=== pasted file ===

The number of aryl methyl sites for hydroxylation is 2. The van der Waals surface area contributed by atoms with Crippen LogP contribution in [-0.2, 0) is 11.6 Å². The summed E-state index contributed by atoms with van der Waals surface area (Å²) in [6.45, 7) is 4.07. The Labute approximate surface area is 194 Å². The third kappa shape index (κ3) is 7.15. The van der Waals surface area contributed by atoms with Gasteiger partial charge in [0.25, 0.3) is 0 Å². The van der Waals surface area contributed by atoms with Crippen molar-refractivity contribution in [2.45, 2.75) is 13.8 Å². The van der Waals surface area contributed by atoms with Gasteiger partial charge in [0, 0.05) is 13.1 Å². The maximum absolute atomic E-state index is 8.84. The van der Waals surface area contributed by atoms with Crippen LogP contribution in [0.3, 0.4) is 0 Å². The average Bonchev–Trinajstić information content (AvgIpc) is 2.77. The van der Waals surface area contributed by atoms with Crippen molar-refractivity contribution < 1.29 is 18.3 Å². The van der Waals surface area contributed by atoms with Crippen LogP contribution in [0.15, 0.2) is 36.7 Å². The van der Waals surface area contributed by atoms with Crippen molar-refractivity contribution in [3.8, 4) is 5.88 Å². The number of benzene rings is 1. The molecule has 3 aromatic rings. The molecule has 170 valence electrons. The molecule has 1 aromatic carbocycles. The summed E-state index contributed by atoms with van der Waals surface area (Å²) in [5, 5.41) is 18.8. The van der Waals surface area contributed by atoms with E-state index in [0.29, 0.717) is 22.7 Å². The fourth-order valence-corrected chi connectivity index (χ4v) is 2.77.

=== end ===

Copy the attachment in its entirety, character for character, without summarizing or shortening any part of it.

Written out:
The number of aryl methyl sites for hydroxylation is 2. The van der Waals surface area contributed by atoms with Crippen LogP contribution in [-0.2, 0) is 11.6 Å². The summed E-state index contributed by atoms with van der Waals surface area (Å²) in [6.45, 7) is 4.07. The Labute approximate surface area is 194 Å². The third kappa shape index (κ3) is 7.15. The van der Waals surface area contributed by atoms with Gasteiger partial charge in [0.25, 0.3) is 0 Å². The van der Waals surface area contributed by atoms with Crippen molar-refractivity contribution in [2.45, 2.75) is 13.8 Å². The van der Waals surface area contributed by atoms with Gasteiger partial charge in [0, 0.05) is 13.1 Å². The maximum absolute atomic E-state index is 8.84. The van der Waals surface area contributed by atoms with Crippen LogP contribution in [0.3, 0.4) is 0 Å². The average Bonchev–Trinajstić information content (AvgIpc) is 2.77. The van der Waals surface area contributed by atoms with Crippen molar-refractivity contribution < 1.29 is 18.3 Å². The van der Waals surface area contributed by atoms with Crippen LogP contribution in [0.15, 0.2) is 36.7 Å². The van der Waals surface area contributed by atoms with Crippen molar-refractivity contribution in [3.8, 4) is 5.88 Å². The number of benzene rings is 1. The molecule has 3 aromatic rings. The molecule has 170 valence electrons. The molecule has 1 aromatic carbocycles. The summed E-state index contributed by atoms with van der Waals surface area (Å²) in [5, 5.41) is 18.8. The van der Waals surface area contributed by atoms with E-state index in [0.29, 0.717) is 22.7 Å². The fourth-order valence-corrected chi connectivity index (χ4v) is 2.77.